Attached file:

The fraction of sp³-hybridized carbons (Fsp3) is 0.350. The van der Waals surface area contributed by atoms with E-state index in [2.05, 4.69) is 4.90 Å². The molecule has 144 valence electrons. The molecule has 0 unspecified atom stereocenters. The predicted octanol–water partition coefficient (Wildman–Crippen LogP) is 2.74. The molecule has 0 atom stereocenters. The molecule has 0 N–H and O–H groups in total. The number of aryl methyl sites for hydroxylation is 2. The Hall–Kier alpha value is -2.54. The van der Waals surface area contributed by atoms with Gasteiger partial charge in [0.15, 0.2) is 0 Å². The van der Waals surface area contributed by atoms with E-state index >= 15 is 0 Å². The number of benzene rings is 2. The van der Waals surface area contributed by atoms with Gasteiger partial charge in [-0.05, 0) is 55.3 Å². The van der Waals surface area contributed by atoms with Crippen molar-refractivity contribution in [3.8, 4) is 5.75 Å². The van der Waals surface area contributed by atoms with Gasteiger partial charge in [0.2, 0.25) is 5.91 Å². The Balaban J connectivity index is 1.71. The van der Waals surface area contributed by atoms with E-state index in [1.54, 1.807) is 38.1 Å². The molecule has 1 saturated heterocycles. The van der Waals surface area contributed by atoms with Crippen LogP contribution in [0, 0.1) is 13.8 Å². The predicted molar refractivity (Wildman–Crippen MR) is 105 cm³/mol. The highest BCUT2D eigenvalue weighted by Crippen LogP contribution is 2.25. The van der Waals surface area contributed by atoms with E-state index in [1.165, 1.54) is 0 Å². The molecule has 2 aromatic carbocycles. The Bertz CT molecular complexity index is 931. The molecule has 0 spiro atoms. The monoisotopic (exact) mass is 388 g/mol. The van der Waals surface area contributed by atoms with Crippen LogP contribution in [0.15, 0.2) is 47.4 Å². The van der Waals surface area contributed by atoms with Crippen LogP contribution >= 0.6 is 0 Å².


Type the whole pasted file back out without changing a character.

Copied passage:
The fraction of sp³-hybridized carbons (Fsp3) is 0.350. The van der Waals surface area contributed by atoms with E-state index in [2.05, 4.69) is 4.90 Å². The molecule has 144 valence electrons. The molecule has 0 unspecified atom stereocenters. The predicted octanol–water partition coefficient (Wildman–Crippen LogP) is 2.74. The molecule has 0 atom stereocenters. The molecule has 0 N–H and O–H groups in total. The number of aryl methyl sites for hydroxylation is 2. The Hall–Kier alpha value is -2.54. The van der Waals surface area contributed by atoms with Gasteiger partial charge in [0.15, 0.2) is 0 Å². The van der Waals surface area contributed by atoms with E-state index >= 15 is 0 Å². The number of benzene rings is 2. The van der Waals surface area contributed by atoms with Gasteiger partial charge in [-0.05, 0) is 55.3 Å². The van der Waals surface area contributed by atoms with Crippen molar-refractivity contribution in [3.8, 4) is 5.75 Å². The van der Waals surface area contributed by atoms with Gasteiger partial charge in [0.2, 0.25) is 5.91 Å². The Balaban J connectivity index is 1.71. The van der Waals surface area contributed by atoms with E-state index in [1.54, 1.807) is 38.1 Å². The molecule has 1 saturated heterocycles. The van der Waals surface area contributed by atoms with Crippen LogP contribution in [0, 0.1) is 13.8 Å². The predicted molar refractivity (Wildman–Crippen MR) is 105 cm³/mol. The highest BCUT2D eigenvalue weighted by Crippen LogP contribution is 2.25. The van der Waals surface area contributed by atoms with E-state index in [1.165, 1.54) is 0 Å². The molecule has 2 aromatic carbocycles. The Bertz CT molecular complexity index is 931. The molecule has 0 spiro atoms. The monoisotopic (exact) mass is 388 g/mol. The van der Waals surface area contributed by atoms with Crippen LogP contribution in [0.15, 0.2) is 47.4 Å². The van der Waals surface area contributed by atoms with Crippen LogP contribution >= 0.6 is 0 Å².